EU Proposed Intermediate Holding Company Requirements for Non-EU Banks and Broker-Dealers

Derek M. Bush and Michael H. Krimminger are partners at Cleary Gottlieb Steen & Hamilton LLP. This post is based on a Cleary Gottlieb publication.

On 23 November 2016, the European Commission published proposals [1] for widespread revisions to the EU prudential regulatory framework for banks and investment banks. The proposal includes (among other global and EU-specific reforms):

  • Requirements for certain non-EU financial institutions to establish an EU intermediate holding company (an EU IHC) where they have two or more banks or investment firms in the EU;
  • Minimum external total loss-absorbing capacity (TLAC) requirements for EU global systemically important banks (G-SIBs), referred to as global systemically important institutions (G-SIIs) under EU law;
  • Minimum internal TLAC requirements for EU IHCs with material subsidiaries of non-EU G-SIBs which are not resolution entities, which require the internal TLAC to be issued to a parent outside the EU;
  • Implementation of various changes to the EU bank resolution framework, including changes to the minimum requirement for eligible liabilities (MREL), to insolvency priority and to the requirement to obtain contractual recognition of bail-in in non-EU law-governed contracts under Article 55 of the BRRD; and
  • Implementation of various Basel standards including the leverage ratio, net stable funding ratio and fundamental review of the trading book.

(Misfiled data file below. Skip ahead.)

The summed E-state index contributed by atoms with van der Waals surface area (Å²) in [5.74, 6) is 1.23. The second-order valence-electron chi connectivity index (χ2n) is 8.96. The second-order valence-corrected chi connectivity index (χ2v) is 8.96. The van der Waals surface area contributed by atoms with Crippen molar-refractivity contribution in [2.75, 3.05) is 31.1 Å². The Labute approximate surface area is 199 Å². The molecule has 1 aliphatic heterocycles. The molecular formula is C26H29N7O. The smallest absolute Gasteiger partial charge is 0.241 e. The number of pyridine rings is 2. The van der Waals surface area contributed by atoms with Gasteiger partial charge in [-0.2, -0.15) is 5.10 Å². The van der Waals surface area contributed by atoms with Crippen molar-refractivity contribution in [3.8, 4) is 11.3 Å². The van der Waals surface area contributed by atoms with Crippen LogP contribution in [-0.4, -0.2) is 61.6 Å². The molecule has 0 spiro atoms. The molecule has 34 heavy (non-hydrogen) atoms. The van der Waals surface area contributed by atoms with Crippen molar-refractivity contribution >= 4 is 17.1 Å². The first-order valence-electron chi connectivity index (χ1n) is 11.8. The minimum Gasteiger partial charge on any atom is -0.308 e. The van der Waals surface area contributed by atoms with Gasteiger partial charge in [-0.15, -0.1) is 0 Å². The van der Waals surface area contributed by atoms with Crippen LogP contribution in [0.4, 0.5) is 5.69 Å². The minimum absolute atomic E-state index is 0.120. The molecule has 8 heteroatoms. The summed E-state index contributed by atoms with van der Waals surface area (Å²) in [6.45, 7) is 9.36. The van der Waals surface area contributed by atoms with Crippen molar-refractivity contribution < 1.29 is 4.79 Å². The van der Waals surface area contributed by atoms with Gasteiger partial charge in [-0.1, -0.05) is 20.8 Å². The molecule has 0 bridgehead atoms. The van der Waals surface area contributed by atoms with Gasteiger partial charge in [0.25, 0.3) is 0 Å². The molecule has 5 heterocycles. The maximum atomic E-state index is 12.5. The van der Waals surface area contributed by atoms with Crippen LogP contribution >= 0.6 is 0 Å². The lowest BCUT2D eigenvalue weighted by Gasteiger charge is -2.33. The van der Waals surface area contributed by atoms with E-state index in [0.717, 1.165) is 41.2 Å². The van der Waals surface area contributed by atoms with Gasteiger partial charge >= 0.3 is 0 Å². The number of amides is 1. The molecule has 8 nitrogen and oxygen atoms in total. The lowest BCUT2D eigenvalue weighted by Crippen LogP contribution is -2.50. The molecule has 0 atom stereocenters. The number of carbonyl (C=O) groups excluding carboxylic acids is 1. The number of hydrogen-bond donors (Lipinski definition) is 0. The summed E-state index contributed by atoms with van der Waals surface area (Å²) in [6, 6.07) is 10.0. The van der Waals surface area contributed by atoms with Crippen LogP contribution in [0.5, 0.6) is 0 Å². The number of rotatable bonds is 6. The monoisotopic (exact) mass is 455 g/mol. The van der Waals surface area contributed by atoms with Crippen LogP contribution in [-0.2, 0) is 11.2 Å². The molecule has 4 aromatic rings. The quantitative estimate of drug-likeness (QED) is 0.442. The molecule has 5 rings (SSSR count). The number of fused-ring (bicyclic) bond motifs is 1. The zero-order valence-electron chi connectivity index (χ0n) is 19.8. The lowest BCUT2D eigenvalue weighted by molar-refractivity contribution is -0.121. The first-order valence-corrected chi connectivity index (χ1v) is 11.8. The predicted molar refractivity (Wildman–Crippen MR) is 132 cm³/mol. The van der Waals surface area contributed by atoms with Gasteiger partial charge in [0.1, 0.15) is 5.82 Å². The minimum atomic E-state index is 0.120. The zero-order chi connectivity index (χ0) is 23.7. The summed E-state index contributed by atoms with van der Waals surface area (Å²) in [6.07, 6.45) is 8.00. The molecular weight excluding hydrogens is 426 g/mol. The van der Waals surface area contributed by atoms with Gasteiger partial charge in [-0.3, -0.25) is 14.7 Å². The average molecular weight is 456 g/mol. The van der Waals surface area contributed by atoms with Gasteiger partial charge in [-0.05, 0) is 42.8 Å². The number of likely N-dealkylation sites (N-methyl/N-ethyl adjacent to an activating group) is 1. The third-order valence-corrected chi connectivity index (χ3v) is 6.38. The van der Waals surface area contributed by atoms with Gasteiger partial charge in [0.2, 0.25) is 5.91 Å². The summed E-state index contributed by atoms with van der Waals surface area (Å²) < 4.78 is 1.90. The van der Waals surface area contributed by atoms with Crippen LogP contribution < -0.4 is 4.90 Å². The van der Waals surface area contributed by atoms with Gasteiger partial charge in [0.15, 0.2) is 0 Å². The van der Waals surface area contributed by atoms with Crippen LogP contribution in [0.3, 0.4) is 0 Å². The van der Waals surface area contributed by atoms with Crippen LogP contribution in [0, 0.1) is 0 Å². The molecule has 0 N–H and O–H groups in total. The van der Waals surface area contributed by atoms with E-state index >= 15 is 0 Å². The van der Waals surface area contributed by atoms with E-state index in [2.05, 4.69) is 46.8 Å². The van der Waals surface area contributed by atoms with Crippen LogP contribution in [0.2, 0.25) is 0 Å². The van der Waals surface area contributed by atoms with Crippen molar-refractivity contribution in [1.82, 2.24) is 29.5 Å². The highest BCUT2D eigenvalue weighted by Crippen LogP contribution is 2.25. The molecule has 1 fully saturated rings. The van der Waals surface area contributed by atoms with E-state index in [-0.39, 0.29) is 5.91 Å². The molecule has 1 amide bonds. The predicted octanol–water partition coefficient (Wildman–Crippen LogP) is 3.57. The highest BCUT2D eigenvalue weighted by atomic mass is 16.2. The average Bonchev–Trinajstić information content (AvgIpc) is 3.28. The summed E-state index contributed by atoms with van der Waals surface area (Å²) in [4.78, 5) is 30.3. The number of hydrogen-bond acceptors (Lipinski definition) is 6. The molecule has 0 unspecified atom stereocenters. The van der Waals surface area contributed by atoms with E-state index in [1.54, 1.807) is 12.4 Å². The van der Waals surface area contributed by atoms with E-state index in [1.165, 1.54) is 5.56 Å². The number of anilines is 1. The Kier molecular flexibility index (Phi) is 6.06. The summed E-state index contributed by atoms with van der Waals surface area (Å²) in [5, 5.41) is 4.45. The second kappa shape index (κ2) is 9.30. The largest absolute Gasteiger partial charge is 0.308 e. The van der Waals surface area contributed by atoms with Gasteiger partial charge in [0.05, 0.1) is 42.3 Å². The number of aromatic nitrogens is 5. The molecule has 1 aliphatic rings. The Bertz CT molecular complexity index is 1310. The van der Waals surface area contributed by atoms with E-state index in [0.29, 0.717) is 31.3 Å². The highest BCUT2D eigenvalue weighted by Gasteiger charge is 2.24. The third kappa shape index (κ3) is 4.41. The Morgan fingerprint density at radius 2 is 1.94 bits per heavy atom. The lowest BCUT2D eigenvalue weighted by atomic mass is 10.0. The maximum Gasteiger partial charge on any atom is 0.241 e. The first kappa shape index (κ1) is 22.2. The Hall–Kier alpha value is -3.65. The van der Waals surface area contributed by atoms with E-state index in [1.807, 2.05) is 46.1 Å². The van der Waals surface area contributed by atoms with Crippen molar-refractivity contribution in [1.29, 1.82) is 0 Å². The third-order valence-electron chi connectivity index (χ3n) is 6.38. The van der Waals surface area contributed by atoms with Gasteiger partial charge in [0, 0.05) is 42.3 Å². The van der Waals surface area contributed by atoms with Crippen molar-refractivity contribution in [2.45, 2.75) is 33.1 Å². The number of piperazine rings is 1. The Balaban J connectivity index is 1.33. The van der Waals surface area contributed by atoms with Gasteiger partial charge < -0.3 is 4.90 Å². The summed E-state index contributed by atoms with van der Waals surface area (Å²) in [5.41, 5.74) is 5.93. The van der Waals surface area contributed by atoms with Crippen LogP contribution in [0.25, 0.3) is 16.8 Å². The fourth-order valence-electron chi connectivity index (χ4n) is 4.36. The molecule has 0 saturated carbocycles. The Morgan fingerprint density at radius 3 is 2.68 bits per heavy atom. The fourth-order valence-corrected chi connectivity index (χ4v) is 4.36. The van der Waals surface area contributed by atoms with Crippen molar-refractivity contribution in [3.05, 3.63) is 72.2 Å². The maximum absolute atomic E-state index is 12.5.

These reforms will be implemented through changes to the Bank Recovery and Resolution Directive (BRRD) and the Capital Requirements Directive (CRD) and Capital Requirements Regulation (CRR). [2] The proposals are intended for implementation in 2019. The proposals are the first public drafts of the new legislation and it therefore remains uncertain whether they will be preserved in the same form in the final text of the legislation.

Perhaps the most controversial component of the proposals is the proposed requirement for many non-EU banks and investment banks to establish an EU intermediate holding company (an EU IHC). This late addition to the proposal has already prompted commentary highlighting its apparent “retaliatory” nature as a response to regulations issued by the Board of Governors of the Federal Reserve System (the Federal Reserve) requiring all non-U.S. banking organizations with U.S. non-branch assets of $50 billion or more to establish a U.S. intermediate holding company (U.S. IHC) to hold all of their U.S. subsidiaries (banking and nonbanking). Adopted in 2014, these regulations were strongly opposed by non-U.S. banking organizations and criticized by numerous government officials, including representatives of the European Commission, who expressed concern that the U.S. IHC requirement “could spark a protectionist reaction from other jurisdictions.” [3] A U.S. IHC is subject to U.S. capital and liquidity, stress testing and other prudential requirements as if it were a U.S. bank holding company.

This post summarizes the EU IHC proposal and provides an initial view on some of the likely implications for U.S. and other international financial institutions.

Legal context and background to the proposals